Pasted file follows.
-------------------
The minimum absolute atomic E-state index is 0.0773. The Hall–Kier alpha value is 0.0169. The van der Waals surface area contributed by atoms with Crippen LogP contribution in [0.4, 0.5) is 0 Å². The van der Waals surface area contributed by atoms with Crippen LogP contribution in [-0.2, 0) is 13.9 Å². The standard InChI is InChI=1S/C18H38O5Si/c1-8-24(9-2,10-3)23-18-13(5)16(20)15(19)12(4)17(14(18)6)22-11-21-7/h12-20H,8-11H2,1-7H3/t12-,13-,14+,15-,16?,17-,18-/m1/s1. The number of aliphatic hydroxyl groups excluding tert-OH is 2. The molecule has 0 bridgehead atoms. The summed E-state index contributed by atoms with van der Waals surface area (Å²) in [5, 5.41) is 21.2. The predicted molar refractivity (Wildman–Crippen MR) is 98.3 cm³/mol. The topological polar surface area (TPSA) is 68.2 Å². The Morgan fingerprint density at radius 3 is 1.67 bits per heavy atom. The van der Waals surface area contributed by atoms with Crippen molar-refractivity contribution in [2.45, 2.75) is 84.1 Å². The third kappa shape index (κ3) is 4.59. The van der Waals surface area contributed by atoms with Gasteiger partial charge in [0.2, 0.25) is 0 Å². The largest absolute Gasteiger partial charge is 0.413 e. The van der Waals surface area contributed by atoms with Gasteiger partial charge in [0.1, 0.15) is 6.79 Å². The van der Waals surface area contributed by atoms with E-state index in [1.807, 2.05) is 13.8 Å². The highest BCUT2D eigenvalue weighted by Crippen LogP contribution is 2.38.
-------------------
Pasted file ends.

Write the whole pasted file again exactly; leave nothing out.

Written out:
The minimum absolute atomic E-state index is 0.0773. The Hall–Kier alpha value is 0.0169. The van der Waals surface area contributed by atoms with Crippen LogP contribution in [0.4, 0.5) is 0 Å². The van der Waals surface area contributed by atoms with Crippen LogP contribution in [-0.2, 0) is 13.9 Å². The standard InChI is InChI=1S/C18H38O5Si/c1-8-24(9-2,10-3)23-18-13(5)16(20)15(19)12(4)17(14(18)6)22-11-21-7/h12-20H,8-11H2,1-7H3/t12-,13-,14+,15-,16?,17-,18-/m1/s1. The number of aliphatic hydroxyl groups excluding tert-OH is 2. The molecule has 0 bridgehead atoms. The summed E-state index contributed by atoms with van der Waals surface area (Å²) in [5, 5.41) is 21.2. The predicted molar refractivity (Wildman–Crippen MR) is 98.3 cm³/mol. The topological polar surface area (TPSA) is 68.2 Å². The Morgan fingerprint density at radius 3 is 1.67 bits per heavy atom. The van der Waals surface area contributed by atoms with Crippen molar-refractivity contribution in [2.45, 2.75) is 84.1 Å². The third kappa shape index (κ3) is 4.59. The van der Waals surface area contributed by atoms with Gasteiger partial charge in [0.2, 0.25) is 0 Å². The largest absolute Gasteiger partial charge is 0.413 e. The van der Waals surface area contributed by atoms with Gasteiger partial charge in [0.1, 0.15) is 6.79 Å². The van der Waals surface area contributed by atoms with E-state index in [1.807, 2.05) is 13.8 Å². The highest BCUT2D eigenvalue weighted by Crippen LogP contribution is 2.38.